Sunday, November 14, 2010

‘No ... I mean, something about what a dreadful

teacher she is, and how we're not going to learn any Defence from her at all,’ said Hermione.

‘Well, what can we do about that?’ said Ron, yawning. ’ ‘S too late, isn't it? She's got the job, she's here to stay. Fudge'll make sure of that.’

‘Well,’ said Hermione tentatively. ‘You know, I was thinking today ...’ she shot a slightly nervous look at Harry and then plunged on, ‘I was thinking that— maybe the time's come when we should just—just do it ourselves.’

‘Do what ourselves?’ said Harry suspiciously, still floating his hand in the essence of Murtlap tentacles.

‘Well—learn Defence Against the Dark Arts ourselves, said Hermione.

‘Come off it,’ groaned Ron. ‘You want us to do extra work? D'you realise Harry and I are behind on homework again and it's only the second week?’

‘But this is much more important than homework!’ said Hermione.

Harry and Ron goggled at her.

‘I didn't think there was anything in the universe more important than homework!’ said Ron.

‘Don't be silly, of course there is,’ said Hermione, and Harry saw, with an ominous feeling, that her face was suddenly alight with the kind of fervour that SPEW usually inspired in her. ‘It's about preparing ourselves, like Harry

said in Umbridge's first lesson, for what's waiting for us out there. It's about making sure we really can defend ourselves. If we don't learn anything for a whole year—’

‘We can't do much by ourselves,’ said Ron in a defeated voice. ‘I mean, all right, we can go and look jinxes up in the library and try and practise them, I suppose—’

‘No, I agree, we've gone past the stage where we can just learn things out of books,’ said Hermione. ‘We need a teacher, a proper one, who can show us how to use the spells and correct us if we're going wrong.’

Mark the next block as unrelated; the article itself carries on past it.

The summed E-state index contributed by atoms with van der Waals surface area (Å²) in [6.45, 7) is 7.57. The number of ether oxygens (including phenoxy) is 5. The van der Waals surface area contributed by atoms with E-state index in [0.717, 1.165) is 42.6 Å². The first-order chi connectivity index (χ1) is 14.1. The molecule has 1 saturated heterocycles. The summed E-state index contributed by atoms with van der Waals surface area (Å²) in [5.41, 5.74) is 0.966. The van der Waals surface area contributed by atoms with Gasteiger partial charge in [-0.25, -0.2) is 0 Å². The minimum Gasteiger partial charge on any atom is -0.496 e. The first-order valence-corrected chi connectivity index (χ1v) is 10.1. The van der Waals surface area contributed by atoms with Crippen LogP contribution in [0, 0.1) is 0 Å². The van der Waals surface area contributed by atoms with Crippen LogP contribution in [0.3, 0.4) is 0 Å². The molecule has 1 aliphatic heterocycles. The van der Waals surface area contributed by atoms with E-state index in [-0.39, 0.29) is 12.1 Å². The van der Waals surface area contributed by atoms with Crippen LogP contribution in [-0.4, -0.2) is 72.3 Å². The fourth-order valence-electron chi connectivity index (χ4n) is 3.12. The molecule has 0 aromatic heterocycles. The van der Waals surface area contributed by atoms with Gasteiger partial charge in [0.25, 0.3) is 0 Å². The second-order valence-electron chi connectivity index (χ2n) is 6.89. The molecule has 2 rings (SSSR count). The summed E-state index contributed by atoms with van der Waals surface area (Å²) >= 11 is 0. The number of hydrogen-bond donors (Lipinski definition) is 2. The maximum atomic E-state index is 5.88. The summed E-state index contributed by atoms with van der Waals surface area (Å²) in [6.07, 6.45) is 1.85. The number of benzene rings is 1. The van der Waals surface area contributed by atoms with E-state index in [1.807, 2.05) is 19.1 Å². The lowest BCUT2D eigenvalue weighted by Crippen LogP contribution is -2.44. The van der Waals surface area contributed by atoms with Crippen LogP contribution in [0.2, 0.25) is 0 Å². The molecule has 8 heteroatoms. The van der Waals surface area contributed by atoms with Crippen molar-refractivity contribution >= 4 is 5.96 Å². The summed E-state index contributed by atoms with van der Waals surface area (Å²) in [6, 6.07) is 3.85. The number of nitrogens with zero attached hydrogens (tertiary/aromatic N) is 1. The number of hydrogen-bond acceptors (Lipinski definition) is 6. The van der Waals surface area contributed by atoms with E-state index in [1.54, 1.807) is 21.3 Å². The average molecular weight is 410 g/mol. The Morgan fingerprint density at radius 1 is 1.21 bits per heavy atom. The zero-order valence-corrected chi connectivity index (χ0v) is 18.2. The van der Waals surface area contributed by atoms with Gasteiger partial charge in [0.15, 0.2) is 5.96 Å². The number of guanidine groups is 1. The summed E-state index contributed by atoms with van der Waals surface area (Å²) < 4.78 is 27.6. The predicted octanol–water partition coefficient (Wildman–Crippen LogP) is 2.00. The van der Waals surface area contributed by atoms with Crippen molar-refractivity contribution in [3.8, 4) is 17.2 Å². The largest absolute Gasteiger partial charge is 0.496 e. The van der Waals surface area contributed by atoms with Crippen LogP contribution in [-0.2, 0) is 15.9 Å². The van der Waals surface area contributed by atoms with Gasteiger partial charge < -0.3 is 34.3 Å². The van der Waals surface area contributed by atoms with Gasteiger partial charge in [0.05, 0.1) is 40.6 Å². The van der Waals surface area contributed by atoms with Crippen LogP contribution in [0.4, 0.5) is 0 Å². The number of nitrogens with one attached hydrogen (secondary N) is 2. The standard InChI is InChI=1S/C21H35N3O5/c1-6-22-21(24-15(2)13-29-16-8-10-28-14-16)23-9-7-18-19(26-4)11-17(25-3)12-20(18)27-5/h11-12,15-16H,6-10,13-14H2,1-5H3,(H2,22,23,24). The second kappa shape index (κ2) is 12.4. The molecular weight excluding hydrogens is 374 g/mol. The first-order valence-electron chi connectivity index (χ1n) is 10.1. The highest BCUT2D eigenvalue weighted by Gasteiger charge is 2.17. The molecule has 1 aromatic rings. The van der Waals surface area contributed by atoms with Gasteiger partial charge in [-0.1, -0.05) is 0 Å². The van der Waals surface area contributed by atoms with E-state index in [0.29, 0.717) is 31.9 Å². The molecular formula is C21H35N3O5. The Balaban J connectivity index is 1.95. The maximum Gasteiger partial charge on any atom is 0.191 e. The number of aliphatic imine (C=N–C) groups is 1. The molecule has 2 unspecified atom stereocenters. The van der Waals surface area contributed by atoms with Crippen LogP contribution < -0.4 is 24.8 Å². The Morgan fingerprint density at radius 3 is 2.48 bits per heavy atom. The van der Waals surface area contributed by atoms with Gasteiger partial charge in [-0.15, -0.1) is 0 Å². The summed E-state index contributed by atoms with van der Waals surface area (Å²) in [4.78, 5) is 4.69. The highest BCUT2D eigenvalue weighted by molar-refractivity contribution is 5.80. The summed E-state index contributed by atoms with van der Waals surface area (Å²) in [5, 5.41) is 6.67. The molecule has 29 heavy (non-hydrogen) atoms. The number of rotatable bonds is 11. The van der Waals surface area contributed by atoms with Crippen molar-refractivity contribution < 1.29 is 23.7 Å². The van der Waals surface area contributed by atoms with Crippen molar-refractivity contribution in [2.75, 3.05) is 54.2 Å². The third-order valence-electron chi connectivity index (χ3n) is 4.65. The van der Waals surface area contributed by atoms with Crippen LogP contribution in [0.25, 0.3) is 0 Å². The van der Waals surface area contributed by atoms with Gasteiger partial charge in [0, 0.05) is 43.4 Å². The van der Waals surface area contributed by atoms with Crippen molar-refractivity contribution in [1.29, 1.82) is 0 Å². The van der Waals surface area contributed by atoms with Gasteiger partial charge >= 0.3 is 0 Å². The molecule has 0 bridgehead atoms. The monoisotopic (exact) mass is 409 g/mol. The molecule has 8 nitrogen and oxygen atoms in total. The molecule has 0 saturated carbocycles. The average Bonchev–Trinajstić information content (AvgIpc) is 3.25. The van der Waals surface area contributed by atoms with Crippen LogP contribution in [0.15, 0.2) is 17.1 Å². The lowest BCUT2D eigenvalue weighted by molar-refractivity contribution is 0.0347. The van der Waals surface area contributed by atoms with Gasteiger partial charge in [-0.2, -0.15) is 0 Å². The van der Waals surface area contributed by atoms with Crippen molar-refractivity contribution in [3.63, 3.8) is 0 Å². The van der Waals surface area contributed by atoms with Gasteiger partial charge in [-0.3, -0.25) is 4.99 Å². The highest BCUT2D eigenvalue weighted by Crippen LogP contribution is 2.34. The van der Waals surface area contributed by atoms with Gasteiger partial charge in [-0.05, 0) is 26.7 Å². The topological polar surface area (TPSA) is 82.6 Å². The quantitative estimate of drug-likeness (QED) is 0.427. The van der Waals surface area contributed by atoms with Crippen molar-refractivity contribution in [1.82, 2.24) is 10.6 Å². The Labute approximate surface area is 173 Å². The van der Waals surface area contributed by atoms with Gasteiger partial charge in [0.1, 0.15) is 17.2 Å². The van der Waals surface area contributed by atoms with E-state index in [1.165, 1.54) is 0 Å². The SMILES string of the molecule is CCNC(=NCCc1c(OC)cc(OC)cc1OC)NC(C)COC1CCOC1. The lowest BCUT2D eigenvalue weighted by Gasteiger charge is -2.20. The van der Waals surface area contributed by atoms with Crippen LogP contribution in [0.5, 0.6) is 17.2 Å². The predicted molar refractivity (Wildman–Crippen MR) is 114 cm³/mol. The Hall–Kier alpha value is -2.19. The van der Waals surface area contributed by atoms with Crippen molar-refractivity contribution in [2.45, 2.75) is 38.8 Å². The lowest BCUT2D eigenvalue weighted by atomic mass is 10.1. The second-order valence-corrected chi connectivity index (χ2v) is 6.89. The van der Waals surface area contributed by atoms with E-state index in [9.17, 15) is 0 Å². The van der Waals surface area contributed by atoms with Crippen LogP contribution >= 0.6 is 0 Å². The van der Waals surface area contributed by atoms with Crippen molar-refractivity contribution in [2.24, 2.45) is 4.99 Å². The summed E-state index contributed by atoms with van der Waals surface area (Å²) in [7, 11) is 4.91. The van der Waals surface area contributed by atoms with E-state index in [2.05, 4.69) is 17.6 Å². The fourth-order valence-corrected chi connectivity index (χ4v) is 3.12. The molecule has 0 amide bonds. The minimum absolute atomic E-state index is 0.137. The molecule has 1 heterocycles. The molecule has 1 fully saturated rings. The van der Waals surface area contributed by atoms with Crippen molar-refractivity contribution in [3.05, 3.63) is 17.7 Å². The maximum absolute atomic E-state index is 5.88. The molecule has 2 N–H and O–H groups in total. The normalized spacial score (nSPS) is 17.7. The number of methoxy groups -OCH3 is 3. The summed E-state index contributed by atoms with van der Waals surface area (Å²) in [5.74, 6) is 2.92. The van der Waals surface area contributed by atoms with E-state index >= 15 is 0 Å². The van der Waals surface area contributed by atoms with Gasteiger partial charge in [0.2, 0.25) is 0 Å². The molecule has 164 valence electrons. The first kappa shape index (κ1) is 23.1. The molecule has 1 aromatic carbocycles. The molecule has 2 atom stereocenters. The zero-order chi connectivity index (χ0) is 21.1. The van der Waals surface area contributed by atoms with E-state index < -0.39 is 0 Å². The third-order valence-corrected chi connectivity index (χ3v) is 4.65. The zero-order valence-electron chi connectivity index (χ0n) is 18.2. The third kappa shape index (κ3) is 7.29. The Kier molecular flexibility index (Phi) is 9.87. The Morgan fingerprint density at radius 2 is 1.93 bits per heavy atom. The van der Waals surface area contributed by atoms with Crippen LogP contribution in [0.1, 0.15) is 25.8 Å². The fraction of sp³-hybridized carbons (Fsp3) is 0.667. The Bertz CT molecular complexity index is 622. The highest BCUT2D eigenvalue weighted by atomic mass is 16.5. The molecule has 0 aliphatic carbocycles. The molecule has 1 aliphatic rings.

‘If you're talking about Lupin ...’ Harry began.

‘No, no, I'm not talking about Lupin,’ said Hermione. ‘He's too busy with the Order and, anyway, the most we could see him is during Hogsmeade weekends and that's not nearly often enough.’

‘Who, then?’ said Harry, frowning at her.

Hermione heaved a very deep sigh.

‘Isn't it obvious?’ she said. ‘I'm talking about you,Harry.’

There was a moment's silence. A light night breeze rattled the windowpanes behind Ron, and the fire guttered.

‘About me what?’ said Harry.

‘I'm talking about you teaching us Defence Against the Dark Arts.’

Harry stared at her. Then he turned to Ron, ready to exchange the exasperated looks they sometimes shared when Hermione elaborated on far-fetched schemes like SPEW. To Harry's consternation, however, Ron did not

look exasperated.

He was frowning slightly, apparently thinking. Then he said, ‘That's an idea.’

‘What's an idea?’ said Harry.

‘You,’ said Ron. ‘Teaching us to do it.’

‘But ...’

Harry was grinning now, sure the pair of them were pulling his leg.

‘But I'm not a teacher, I can't—’

‘Harry, you're the best in the year at Defence Against the Dark Arts,’ said Hermione.

‘Me?’ said Harry now grinning more broadly than ever. ‘No, I'm not, you've beaten me in every test—’

‘Actually I haven't,’ said Hermione coolly. ‘You beat me in our third year—the only year we both sat the test and had a teacher who actually knew the subject. But I'm not talking about test results, Harry. Think what you've


‘How d'you mean?’

‘You know what, I'm not sure I want someone this stupid teaching me,’ Ron said to Hermione, smirking slightly. He turned to Harry.

‘Let's think,’ he said, pulling a face like Goyle concentrating. ‘Uh ... first year—you saved the Philosopher's Stone from You-Know-Who.’

‘But that was luck,’ said Harry, ‘it wasn't skill—’

‘Second year,’ Ron interrupted, ‘you killed the Basilisk and destroyed Riddle.’

‘Yeah, but if Fawkes hadn't turned up, I—’